• 23:20 process. So one of the things we're dealing  with is this fundamental gap in the global  
  • 23:26 system for how do you deal with a country that  has unsustainable debt. There's not really any  
  • 23:33 process to do that so we're always ad hoc, one  country at a time, and that's a very expensive  
  • 23:39 process. So Lee, correct me in perception  and also ask... Or let's go on from there. 
  • 23:47 [Lee Buchheit] Okay. I would amplify what you've said,  
  • 23:52 David. You described half of it. You said that  sovereigns are not subject to a bankruptcy code,  
  • 24:00 not their own, not anyone else's, and that is  true. It follows from that, to the extent that  
  • 24:06 they have governed their debt instruments  by a foreign law, like New York or England.  
  • 24:12 If those debt instruments aren't paid, the  creditor can get a judgment against them.  
  • 24:17 That is true. But at that point, the  leverage usually shifts back to the sovereign  
  • 24:24 because that judgment will convey an emotional  satisfaction to the holder, but not a financial  
  • 24:31 satisfaction, unless the sovereign pays it  voluntarily or the creditor can find an asset  
  • 24:40 outside of the debtor country that it can seize  in order to pay itself. And typically, there  
  • 24:48 are few such assets in the name of the sovereign  itself, the republic, not state owned enterprises,  
  • 24:57 outside of the jurisdiction of the sovereign. And we have seen this play out again and again,  
  • 25:03 David, perhaps most poignantly in the 15 years of  litigation that followed the Argentine default in  
  • 25:10 December of 2001. Where you had some of  the most sophisticated and aggressive,  
  • 25:16 litigious, high testosterone hedge funds  pursuing a sovereign around the world,  
  • 25:23 looking for assets in an effort to pay themselves.  And that effort was, to a very large extent,  
  • 25:31 unavailing. So there is leverage on both sides.  The creditors can get judgements and there's very  
  • 25:39 little that the sovereign can do to stop it. But  once the judgment has been issued, satisfying that  
  • 25:47 judgment becomes a major problem for the creditor.  And candidly, a recognition of this situation  
  • 25:58 is the chemistry, is the basis for  consensual sovereign debt workouts.  
  • 26:06 Both sides are vulnerable in the process, and  therefore in truth, neither side has a good option  
  • 26:13 other than to negotiate their way out of the  problem. They cannot litigate their way out.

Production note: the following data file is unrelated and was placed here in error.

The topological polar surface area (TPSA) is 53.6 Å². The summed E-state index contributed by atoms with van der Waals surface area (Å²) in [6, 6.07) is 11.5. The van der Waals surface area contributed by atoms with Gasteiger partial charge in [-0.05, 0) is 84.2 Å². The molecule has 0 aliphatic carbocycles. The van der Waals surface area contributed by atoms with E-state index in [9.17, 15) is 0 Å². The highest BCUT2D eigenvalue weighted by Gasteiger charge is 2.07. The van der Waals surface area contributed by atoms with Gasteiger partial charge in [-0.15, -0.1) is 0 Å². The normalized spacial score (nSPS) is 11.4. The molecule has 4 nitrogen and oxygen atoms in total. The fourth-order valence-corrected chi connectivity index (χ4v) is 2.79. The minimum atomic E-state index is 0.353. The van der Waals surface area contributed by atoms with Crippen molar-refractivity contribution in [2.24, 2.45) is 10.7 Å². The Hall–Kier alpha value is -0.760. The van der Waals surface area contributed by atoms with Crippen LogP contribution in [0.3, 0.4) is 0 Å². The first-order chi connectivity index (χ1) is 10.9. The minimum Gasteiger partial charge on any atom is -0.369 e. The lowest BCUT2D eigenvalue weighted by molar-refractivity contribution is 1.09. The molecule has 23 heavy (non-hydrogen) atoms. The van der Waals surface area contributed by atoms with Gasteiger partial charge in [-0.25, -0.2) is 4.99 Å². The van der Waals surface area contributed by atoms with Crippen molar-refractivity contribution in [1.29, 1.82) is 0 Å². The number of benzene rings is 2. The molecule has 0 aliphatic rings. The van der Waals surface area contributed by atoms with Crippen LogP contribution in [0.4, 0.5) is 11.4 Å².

• 26:18 [David Malpass] Got it. Let's talk about that in the  
  • 26:20 context of the Common Framework in a minute. Let  me turn to Joyce on that point that Lee is making,  
  • 26:31 that there's a practicality... And I  wonder if that's how you perceive it?  
  • 26:36 Are there any countries, I know you're watching  China very carefully for its own internal debt,  
  • 26:41 but what about Argentina that is working its  way through a recent crisis. How do you think of  
  • 26:54 sovereign debt as far as the safety of it? Thanks. [Joyce Chang] 
  • 26:57 No, no, thanks very much, David. And just a  couple comments on what Lee had to say and also on  
  • 27:02 the collateralized debt as well. So look,  I often will hear, we're very disappointed  
  • 27:09 in the private sector, we want the private sector  to do more, and these are empty statements. Look,  
  • 27:15 I think it's too much for the private sector  to ask to be in the negotiating room, but  
  • 27:20 they should be given the information upon  which bilateral creditors have constructed  
  • 27:25 their debt treatment if you're going to expect  comparability of treatment to work. They don't  
  • 27:30 necessarily have to be at the table because that  makes a large political statement, but they have  
  • 27:35 to be given the information and asked about  their views. And I think this was some of the  
  • 27:40 initial problem with the Common Framework,  but I wanted to just say a few things on  
  • 27:47 the collateralized debt and also on the China  Development Bank that Carmen had brought up. 
  • 27:54 Look, I think there is room for innovation. I  mean, JP Morgan now allows credit enhanced bonds  
  • 27:59 to be included in the EM bond indexes. But Lee  is absolutely right. When we conceived of credit  
  • 28:06 enhanced bonds, we really did think back to the  days of the Brady bonds, where it was treasury  
  • 28:11 collateralized. I mean, the whole issue was,  is there a way that you could actually use  
  • 28:16 official creditor resources and leverage that  more? Because the official creditor resources  
  • 28:21 are still relatively small to EM sovereigns  raising 230 billion dollars in the international  
  • 28:27 capital markets. Now that's completely  different than forward sales of a commodity  
  • 28:32 as collateral. So something like that would not  go into a JP Morgan index, but the question on  
  • 28:38 collateralized instruments was, is there  a way that you could use official credits,  
  • 28:43 and even things like XM credits, we have a  development financing group that's looked at that. 
  • 28:47 And could you require certain things,  like ESG sustainability commitments,  
  • 28:52 in return for credit guarantees? That's more the  way that I would conceive of the collateral, as I  
  • 28:57 totally agree with Lee, that some of these  other mechanisms that they're looking at.  
  • 29:01 To me, they raise real questions on who bears  the responsibility and the transparency and how  
  • 29:12 you actually can enforce some of this. And then,  I hear oftentimes also from official creditors, a  
  • 29:19 lot of discussion on these contingent instruments.  And I do think academics really love these because